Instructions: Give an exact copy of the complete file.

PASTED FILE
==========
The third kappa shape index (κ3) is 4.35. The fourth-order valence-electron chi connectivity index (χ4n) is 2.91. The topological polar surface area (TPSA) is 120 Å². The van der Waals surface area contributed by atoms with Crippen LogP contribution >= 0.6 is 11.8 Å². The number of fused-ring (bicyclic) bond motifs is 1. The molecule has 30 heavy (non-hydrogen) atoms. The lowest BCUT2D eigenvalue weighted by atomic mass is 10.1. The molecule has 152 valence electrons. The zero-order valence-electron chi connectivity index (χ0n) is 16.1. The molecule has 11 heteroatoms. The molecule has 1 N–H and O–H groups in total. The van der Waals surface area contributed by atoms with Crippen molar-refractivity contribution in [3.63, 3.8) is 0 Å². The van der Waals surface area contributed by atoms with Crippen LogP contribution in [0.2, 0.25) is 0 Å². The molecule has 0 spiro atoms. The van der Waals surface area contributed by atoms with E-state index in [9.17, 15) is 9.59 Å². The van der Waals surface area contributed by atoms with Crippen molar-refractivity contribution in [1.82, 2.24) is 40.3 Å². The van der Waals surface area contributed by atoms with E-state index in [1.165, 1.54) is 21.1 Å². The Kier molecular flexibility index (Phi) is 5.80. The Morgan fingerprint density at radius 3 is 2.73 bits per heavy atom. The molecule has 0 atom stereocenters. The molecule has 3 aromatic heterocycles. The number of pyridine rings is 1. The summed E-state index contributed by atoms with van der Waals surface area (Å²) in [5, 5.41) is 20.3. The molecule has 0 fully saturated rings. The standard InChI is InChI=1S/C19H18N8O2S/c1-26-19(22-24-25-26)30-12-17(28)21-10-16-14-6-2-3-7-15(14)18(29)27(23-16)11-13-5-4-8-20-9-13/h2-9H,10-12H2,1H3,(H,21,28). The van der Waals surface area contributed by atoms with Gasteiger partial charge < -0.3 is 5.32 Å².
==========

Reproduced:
The third kappa shape index (κ3) is 4.35. The fourth-order valence-electron chi connectivity index (χ4n) is 2.91. The topological polar surface area (TPSA) is 120 Å². The van der Waals surface area contributed by atoms with Crippen LogP contribution >= 0.6 is 11.8 Å². The number of fused-ring (bicyclic) bond motifs is 1. The molecule has 30 heavy (non-hydrogen) atoms. The lowest BCUT2D eigenvalue weighted by atomic mass is 10.1. The molecule has 152 valence electrons. The zero-order valence-electron chi connectivity index (χ0n) is 16.1. The molecule has 11 heteroatoms. The molecule has 1 N–H and O–H groups in total. The van der Waals surface area contributed by atoms with Crippen molar-refractivity contribution in [3.63, 3.8) is 0 Å². The van der Waals surface area contributed by atoms with Crippen LogP contribution in [0.2, 0.25) is 0 Å². The molecule has 0 spiro atoms. The van der Waals surface area contributed by atoms with E-state index in [9.17, 15) is 9.59 Å². The van der Waals surface area contributed by atoms with Crippen molar-refractivity contribution in [1.82, 2.24) is 40.3 Å². The van der Waals surface area contributed by atoms with E-state index in [1.165, 1.54) is 21.1 Å². The Kier molecular flexibility index (Phi) is 5.80. The Morgan fingerprint density at radius 3 is 2.73 bits per heavy atom. The molecule has 0 atom stereocenters. The molecule has 3 aromatic heterocycles. The number of pyridine rings is 1. The summed E-state index contributed by atoms with van der Waals surface area (Å²) in [5, 5.41) is 20.3. The molecule has 0 fully saturated rings. The standard InChI is InChI=1S/C19H18N8O2S/c1-26-19(22-24-25-26)30-12-17(28)21-10-16-14-6-2-3-7-15(14)18(29)27(23-16)11-13-5-4-8-20-9-13/h2-9H,10-12H2,1H3,(H,21,28). The van der Waals surface area contributed by atoms with Gasteiger partial charge < -0.3 is 5.32 Å².